All smiles: Gope-Fenepej has fired New Caledonia into second place

The group’s other contestants, Tahiti and Solomon Islands, have endured torrid qualifying campaigns – 2012 OFC Nations Cup winners Tahiti (who will be representing Oceania at this year’s Confederations Cup in Brazil) have lost every game, failing even to score once in the process. Seeing as this goal-shyness has been matched by an equally poor defensive record of  11 goals conceded in those four games, Tahiti could be in for some heavy defeats in Brazil if things fail to improve. Although the Solomon Islands do have one win to their name -against the hapless Tahitians, obviously – they have shipped even more goals, being drubbed 6-1 by New Zealand and 6-2 by New Caledonia.

New Caledonia’s unprecedented success has been largely thanks to the goals of Georges Gope-Fenepej, who has a record of almost a goal per game at international level since making his debut in August 2011. Gope-Fenepej netted a hat-trick in that 6-2 demolition of the Solomons, and with six goals in total he is by far the tournament’s leading scorer.  It’s unsurprising, then, that top-flight French side Troyes took a gamble on the frontman in 2012, and although Gope-Fenepej has only made one first-team appearance in his first season at the club, he has bagged three goals in nine games for Troyes’ reserve team. The 24-year-old’s impressive transfer will give hope to his compatriots and other players from a region whose stars rarely make it outside Australia and New Zealand.

New Caledonia legend Charles Teamboueon, who passed away last week

However, Les Cagous’ recent positive performances on-field have been somewhat overshadowed by the death last week of one of the best players the country has ever produced, Charles Teamboueon, who passed away at the age of 73. Teamboueon broke the mould by earning a call-up to the New Caledonia national team in 1965 despite playing in the national second division. As the man himself said, “That posed a few problems because at the time the national team was composed only of players from the first division.” However, Teamboueon emphatically justified his selection by scoring four times on his debut against German giants Stuttgart, inspiring his country to a 5-1 win.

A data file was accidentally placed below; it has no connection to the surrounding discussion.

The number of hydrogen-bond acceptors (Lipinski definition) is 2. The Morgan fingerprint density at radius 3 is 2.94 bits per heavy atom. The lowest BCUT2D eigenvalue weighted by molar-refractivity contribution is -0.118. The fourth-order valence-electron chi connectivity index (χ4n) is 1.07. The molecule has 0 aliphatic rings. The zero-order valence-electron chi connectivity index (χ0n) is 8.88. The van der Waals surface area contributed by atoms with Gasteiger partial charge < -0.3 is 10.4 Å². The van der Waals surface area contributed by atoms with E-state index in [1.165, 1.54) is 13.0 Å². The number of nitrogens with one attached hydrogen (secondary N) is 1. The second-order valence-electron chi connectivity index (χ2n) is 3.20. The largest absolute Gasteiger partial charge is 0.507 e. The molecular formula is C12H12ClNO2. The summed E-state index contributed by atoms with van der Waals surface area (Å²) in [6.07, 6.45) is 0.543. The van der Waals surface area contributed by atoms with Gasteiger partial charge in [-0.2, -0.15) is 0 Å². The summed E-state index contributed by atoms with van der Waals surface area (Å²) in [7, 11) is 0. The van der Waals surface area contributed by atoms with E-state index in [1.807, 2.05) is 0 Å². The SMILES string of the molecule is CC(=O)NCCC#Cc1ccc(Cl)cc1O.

Teamboueon opted to move to France in 1966, and within two years he had been selected for France’s national amateur team, reaching the quarter-finals of the 1968 Olympic Games in Mexico. He retired in 1972 through injury, but was still managing New Caledonian side AS Mont-Dore as recently as 2007, guiding the club to a national Cup win that year.


Relegation-battling Torquay United look set to finalise deals for at least one, and possibly two attacking players before Saturday’s trip to Southend United. The Gulls this afternoon confirmed that they had reached an agreement to sign Sheffield United winger Jordan Chapell on loan until the end of the season, while just hours previously, former Torquay striker Taiwo Atieno hinted on his Twitter account that a return to Plainmoor could be on the cards.

21-year-old Chapell, able to play both on the wing and as a striker, joins straight from Sheffield United’s reserves. The youngster only made his league debut for the club’s senior side in December, and has only made one other appearance in League One this season. Finding first-team opportunities limited at Bramall Lane, Chapell was loaned to Torquay’s fourth-tier rivals Burton Albion in October, scoring just three minutes into his debut against Port Vale, just hours after the move was finalised.

Jordan Chapell joins on loan until the end of the season

Four appearances in all competitions for Burton followed, but was recalled in early December by his parent club after The Blades suffered injuries to several other wingers. This paved the way for Chapell’s league debut on 29 December in a 3-2 defeat to Hartlepool, but the youngster has been consigned to the club’s youth team and reserves ever since.

Since taking over the managerial reigns at Torquay in February, Alan Knill has preferred to use forward Ryan Jarvis on the right-wing, with Billy Bodin occupying the left-hand side of midfield. However, Bodin will miss crucial games against Chesterfield and York next week after being included in the Wales under-21 squad, and Knill may also have to move Jarvis up-front to replace the ineligible Benyon, who is unlikely to be able to face parent club Southend.

Knill revealed that his northern base helped him to spot Chapell several months ago, and was clearly pleased to have got his man: “Jordan is quick, direct and the important part is that he knows the league – he was out on loan at Burton and did really well. I live in Sheffield and when the United youth team had a good cup run, I watched a lot of their games and Jordan was one of their outstanding players,” adding that the Chapell “can play either wing or behind the striker, and he is technically very good.”

Although Torquay have yet to confirm it, ex-Gulls forward Taiwo Atieno today claimed on his Twitter page that he was “going back to Torquay”, matching Knill’s belief that the club needed to add “another new face at the top end of the pitch before Saturday”.  Kenyan international Atieno joined United in July 2011 in a one-year deal, and despite helping The Gulls to an impressive fifth-placed finish in 2011-12, scoring six times in 43 league appearances, he was released at the end of the season.